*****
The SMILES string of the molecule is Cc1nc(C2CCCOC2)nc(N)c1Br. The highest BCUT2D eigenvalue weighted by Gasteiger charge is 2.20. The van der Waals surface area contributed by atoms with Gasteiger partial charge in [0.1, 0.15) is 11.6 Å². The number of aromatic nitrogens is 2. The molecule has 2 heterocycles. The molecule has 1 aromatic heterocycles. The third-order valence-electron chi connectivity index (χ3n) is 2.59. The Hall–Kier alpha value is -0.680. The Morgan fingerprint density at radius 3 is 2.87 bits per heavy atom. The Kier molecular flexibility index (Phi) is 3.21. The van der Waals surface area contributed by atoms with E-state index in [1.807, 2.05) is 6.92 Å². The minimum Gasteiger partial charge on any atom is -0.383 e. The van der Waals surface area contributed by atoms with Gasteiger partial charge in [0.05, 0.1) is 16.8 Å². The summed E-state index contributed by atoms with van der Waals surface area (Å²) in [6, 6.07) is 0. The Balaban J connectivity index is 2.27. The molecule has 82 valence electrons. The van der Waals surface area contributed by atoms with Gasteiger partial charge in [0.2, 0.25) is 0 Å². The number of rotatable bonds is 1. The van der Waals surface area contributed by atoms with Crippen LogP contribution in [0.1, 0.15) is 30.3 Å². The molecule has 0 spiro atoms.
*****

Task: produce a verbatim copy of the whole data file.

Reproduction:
The SMILES string of the molecule is Cc1nc(C2CCCOC2)nc(N)c1Br. The highest BCUT2D eigenvalue weighted by Gasteiger charge is 2.20. The van der Waals surface area contributed by atoms with Gasteiger partial charge in [0.1, 0.15) is 11.6 Å². The number of aromatic nitrogens is 2. The molecule has 2 heterocycles. The molecule has 1 aromatic heterocycles. The third-order valence-electron chi connectivity index (χ3n) is 2.59. The Hall–Kier alpha value is -0.680. The Morgan fingerprint density at radius 3 is 2.87 bits per heavy atom. The Kier molecular flexibility index (Phi) is 3.21. The van der Waals surface area contributed by atoms with E-state index in [1.807, 2.05) is 6.92 Å². The minimum Gasteiger partial charge on any atom is -0.383 e. The van der Waals surface area contributed by atoms with Gasteiger partial charge in [0.05, 0.1) is 16.8 Å². The summed E-state index contributed by atoms with van der Waals surface area (Å²) in [6, 6.07) is 0. The Balaban J connectivity index is 2.27. The molecule has 82 valence electrons. The van der Waals surface area contributed by atoms with Gasteiger partial charge in [0.2, 0.25) is 0 Å². The number of rotatable bonds is 1. The van der Waals surface area contributed by atoms with Crippen LogP contribution in [0.1, 0.15) is 30.3 Å². The molecule has 0 spiro atoms.